Unfortunately, due to illness, our July speaker can’t make it. It’s obviously too short notice to find a replacement, but that seems like a poor excuse not to go to the pub, so we’re going to meet downstairs for a social instead. Our regular social is also still going ahead (despite how inaccurate this development makes its blurb).
The original July talk on disgust has been rearranged to fill our December slot.
Long-time members should know the drill by now, but at Manchester Skeptics we have accidentally created a tradition of turning the August speaker slot over to our members. We have (about) four short talks rather than one long one, on all different topics.
This is, of course, where you come in: if you’re free on 24 August and you have a skeptical topic you’re passionate about, or just cross and knowledgeable, then get in touch.
You can email [email protected], comment here, tweet us, or post on Facebook. Make sure you include your name and a short description of the talk. And please do pester if you don’t get a reply; we probably just missed a notification.
You’re free to use slides or not, bring a laptop or just a pendrive — one year we had a poet — but we do ask that you keep to time (probably about 15 minutes depending how many speakers we end up with) and if you do use tech, make sure you’re prepared for the chance it will go wrong in some imaginative way.
At our Towel Day quiz last night, we passed around the pint pot for donations. We normally don’t at socials as it doesn’t cost us anything to run them. This time we’d shelled out for prizes and a professional quiz, so we thought we’d make an exception.
And then instead of that, we collected for the families of the victims of this week’s terrorist attack on the Manchester Arena.
Members of the University of Manchester Rock Metal & Alternative Society and the Greater Manchester Skeptics Society donated £74.61 to the Manchester Evening News’ fund which will be administered by the British Red Cross to support the families.
Pint of Science is a three-day series of science talks around Manchester. I’ve seen and spoken at them in the past and they’ve always been excellent. Several of them are already sold out and the Wednesday talks clash with our next speaker event, but if you want to attend the others then visit their website.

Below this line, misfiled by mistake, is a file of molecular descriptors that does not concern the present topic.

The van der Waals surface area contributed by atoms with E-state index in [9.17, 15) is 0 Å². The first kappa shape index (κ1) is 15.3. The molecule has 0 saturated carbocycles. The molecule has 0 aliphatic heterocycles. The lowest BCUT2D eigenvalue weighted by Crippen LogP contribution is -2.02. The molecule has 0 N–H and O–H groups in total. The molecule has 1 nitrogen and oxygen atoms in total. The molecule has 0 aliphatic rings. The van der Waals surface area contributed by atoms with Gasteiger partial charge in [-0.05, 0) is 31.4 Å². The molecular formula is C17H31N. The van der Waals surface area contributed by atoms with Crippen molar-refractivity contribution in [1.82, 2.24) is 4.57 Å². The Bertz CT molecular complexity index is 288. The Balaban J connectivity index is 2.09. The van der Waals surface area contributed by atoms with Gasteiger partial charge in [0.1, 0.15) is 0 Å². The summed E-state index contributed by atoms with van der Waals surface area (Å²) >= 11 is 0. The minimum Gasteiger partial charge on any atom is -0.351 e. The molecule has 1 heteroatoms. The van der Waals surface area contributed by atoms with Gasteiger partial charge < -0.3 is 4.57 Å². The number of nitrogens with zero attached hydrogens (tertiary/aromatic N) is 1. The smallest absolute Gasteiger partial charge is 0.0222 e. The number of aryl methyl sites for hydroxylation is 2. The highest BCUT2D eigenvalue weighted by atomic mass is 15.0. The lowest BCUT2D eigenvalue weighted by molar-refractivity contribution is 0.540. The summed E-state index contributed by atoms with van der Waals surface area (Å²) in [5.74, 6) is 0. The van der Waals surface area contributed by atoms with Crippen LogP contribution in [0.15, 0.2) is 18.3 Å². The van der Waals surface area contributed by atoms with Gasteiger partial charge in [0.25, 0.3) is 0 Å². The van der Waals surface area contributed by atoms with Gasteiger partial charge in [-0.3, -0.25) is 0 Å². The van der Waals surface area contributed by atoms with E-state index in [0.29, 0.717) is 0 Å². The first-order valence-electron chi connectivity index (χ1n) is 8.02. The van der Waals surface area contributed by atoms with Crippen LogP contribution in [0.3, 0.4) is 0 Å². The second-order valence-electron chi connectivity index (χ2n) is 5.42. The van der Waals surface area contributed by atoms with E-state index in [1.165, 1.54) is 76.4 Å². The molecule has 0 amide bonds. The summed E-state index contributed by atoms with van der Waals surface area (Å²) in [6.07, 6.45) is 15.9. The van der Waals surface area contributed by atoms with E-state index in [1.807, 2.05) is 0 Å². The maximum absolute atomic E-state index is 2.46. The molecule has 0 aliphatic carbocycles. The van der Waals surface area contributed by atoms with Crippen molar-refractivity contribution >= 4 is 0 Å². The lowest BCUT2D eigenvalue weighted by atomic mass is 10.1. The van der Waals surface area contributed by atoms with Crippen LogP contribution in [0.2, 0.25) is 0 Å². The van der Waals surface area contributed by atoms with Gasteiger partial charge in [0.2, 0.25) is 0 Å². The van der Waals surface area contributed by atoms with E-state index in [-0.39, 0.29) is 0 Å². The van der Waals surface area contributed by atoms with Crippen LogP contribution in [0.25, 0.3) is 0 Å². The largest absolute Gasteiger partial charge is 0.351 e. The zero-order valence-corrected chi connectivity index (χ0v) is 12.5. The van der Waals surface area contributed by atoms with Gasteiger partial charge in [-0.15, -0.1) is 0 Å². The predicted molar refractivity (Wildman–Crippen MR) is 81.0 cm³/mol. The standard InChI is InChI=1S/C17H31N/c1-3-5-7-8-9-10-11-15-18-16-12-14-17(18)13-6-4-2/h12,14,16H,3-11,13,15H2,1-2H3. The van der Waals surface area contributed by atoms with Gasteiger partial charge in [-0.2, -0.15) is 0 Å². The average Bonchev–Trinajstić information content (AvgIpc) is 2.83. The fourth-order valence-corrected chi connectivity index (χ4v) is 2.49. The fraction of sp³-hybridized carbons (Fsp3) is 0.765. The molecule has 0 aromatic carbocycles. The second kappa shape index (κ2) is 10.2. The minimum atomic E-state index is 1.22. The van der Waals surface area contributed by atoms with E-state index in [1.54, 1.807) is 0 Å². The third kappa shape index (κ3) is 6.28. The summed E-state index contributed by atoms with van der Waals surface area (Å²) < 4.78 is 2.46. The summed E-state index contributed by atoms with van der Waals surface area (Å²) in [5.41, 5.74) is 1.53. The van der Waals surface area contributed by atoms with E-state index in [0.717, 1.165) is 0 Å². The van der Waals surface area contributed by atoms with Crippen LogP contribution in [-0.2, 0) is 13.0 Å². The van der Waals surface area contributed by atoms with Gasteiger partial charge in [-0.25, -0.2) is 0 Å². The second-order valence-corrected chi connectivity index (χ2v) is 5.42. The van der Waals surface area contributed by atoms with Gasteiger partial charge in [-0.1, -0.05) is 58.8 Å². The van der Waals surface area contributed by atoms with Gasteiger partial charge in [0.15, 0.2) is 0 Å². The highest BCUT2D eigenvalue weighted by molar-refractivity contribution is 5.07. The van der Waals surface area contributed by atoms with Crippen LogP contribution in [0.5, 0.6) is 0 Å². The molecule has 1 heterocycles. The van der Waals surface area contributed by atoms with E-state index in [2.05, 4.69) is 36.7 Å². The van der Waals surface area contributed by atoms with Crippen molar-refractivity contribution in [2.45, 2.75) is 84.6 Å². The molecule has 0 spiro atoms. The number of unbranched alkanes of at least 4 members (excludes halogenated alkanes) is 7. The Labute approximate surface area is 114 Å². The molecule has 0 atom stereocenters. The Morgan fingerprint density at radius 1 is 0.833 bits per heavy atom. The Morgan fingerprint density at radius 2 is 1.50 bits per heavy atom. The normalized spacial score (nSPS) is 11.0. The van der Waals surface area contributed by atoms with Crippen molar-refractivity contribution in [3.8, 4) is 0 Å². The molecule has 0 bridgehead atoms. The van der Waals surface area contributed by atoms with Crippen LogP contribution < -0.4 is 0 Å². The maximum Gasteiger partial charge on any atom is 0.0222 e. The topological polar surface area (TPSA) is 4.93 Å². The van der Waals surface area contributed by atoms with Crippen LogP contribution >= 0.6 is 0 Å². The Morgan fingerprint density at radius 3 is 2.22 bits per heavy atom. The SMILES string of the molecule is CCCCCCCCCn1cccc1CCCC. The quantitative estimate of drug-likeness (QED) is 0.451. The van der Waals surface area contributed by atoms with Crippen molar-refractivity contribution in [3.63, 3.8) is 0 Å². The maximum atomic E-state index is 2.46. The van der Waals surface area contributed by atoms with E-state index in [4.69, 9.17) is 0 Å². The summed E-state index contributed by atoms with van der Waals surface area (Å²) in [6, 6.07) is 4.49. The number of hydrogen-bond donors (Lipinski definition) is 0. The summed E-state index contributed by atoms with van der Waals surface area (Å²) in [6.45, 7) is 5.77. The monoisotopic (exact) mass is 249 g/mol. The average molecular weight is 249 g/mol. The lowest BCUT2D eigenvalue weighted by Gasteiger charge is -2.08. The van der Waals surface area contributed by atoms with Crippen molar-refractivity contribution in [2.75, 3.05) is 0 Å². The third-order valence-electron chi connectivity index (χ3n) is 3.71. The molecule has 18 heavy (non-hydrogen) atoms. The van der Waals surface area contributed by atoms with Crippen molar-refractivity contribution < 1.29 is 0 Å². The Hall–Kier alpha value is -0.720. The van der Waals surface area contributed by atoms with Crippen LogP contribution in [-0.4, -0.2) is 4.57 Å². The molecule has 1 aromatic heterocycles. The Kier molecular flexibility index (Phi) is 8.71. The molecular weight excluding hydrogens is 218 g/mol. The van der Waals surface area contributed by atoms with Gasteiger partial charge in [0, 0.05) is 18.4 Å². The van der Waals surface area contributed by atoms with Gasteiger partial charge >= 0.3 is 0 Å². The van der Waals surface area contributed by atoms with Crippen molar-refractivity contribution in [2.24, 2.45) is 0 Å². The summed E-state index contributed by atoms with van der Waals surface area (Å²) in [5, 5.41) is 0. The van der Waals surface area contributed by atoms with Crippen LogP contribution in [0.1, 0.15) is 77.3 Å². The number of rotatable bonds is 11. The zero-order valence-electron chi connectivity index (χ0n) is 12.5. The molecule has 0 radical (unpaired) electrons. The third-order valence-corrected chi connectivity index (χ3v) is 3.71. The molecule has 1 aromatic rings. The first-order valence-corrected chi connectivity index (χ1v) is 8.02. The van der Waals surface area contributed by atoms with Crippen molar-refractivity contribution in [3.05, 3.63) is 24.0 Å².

QED is the two-day skeptical conference run by Greater Manchester and Merseyside’s respective Skeptics Societies, and regularly sees hundreds of attendees gather to watch fascinating talks, have engaging discussions, and drink enough alcohol to reliably surprise the hotel bar management.
You can get your ticket from the QED website. The aim of QED isn’t to make money, so tickets are just £109 (or £75 for students and the under-18s). That said, if you’re local and can’t spare the ticket price, the Friday’s entertainments will be entirely free (save for the bar tariffs, of course).
We have some venue changes on the go at the moment. (more…)
Unfortunately, due to both venue and speaker availability, we haven’t been able to put together a speaker event this month. We didn’t think it was fair to throw together a last-minute event at an unfamiliar venue and promote it at short notice, so our next speaker event will be on Wednesday 17 May, at the King’s Arms — we have Jenny Cole talking about whether gossip is as bad conventional wisdom would have us believe.
Our social will be going ahead though, expect an announcement on that front soon.
Long-standing members will be familiar with QED as it’s been held Manchester every year since 2011 (although in that time it has drifted from February to October, like Ramadan but with significantly more beer). It’s a joint venture between GMSS and Merseyside Skeptics Society, and prices are kept as low as possible with any inadvertent profit being reinvested or donated to charity.
By tradition, the day or two before QED are filled with free mixers and satellite events but there’s no word yet on what is happening this year. Watch this space, or perhaps better still, this one.
Clare Allely, who gave our November talk on the psychology of serial killings has given a TEDx talk on the same theme, so if you missed it, or you saw it and want a refresher, you can watch the video here: